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What is Medical Coding?

The medical coder’s job is to extract the appropriate billable services from the documentation that has been provided. The coder is given the office notes and/or the operative report as dictated by the physician. From this documentation, the coder identifies any and all billable procedures and assigns the correct diagnosis and procedure codes.

The coder also identifies whether a procedure that is often included with another procedure should be billed on its own (or, unbundled) to allow for additional reimbursement.

To be eligible for unbundling, the documentation must indicate that extra time and effort was required or that a procedure that is normally included in the primary procedure was done at a separate site or time and was necessary to ensure a positive outcome for the patient.

That’s the nuts-and-bolts stuff. To do the job of medical coder well, however, you must be aware that medical coding requires a daily commitment to remaining ethical despite pressures from employers who are looking at the bottom line and don’t understand the laws and procedural mandates a coder must follow.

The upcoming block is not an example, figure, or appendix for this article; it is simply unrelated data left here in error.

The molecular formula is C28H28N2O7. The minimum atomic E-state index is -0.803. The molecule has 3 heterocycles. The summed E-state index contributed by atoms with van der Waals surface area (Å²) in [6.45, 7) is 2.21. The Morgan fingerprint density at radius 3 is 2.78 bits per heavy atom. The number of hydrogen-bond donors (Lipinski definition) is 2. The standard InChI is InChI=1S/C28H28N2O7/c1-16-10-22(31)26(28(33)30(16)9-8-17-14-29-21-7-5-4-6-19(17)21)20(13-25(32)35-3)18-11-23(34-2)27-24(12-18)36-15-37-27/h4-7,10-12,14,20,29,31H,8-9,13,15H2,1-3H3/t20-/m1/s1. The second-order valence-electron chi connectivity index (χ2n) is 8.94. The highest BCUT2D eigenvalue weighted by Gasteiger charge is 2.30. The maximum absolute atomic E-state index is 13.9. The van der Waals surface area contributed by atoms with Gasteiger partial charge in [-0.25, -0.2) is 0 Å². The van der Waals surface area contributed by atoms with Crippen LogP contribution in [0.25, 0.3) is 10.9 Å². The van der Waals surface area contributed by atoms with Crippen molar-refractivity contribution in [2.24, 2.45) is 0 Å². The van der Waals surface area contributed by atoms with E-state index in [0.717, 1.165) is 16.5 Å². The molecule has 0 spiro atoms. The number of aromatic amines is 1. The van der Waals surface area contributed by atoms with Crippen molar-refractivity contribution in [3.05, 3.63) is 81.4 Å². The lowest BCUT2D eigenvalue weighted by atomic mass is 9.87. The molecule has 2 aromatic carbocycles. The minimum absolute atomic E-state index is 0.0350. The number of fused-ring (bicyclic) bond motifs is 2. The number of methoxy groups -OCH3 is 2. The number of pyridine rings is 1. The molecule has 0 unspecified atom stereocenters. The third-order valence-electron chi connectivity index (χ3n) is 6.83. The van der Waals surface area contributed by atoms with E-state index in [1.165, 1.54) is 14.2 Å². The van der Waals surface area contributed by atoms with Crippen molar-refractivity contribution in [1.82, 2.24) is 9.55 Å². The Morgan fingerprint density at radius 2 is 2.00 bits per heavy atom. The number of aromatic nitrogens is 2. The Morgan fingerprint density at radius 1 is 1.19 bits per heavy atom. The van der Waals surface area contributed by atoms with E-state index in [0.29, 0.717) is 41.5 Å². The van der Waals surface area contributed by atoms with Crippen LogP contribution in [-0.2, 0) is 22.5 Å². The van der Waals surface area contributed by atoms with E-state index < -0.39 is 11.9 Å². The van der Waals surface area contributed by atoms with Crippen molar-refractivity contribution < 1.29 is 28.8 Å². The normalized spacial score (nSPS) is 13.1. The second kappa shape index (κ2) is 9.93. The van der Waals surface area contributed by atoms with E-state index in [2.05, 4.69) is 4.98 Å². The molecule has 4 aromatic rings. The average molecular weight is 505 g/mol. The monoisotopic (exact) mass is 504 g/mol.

Physicians have instructed coders to just use the code with the highest revenue potential. This philosophy may be what is best in the short term for the provider’s bottom line, but when an auditor comes around to investigate, that money is going back with interest. So the first order every day for the coder is to be mindful of her ethical duty to the profession, physicians, and patients.

The key to optimal reimbursement is full documentation by the provider (the physician, for example, who sees the patient and performs the procedure) coupled with full extraction, or identification, of billable procedures by the coder. Everyone — from the doc to you, the coder — has to dot every i and cross every t.

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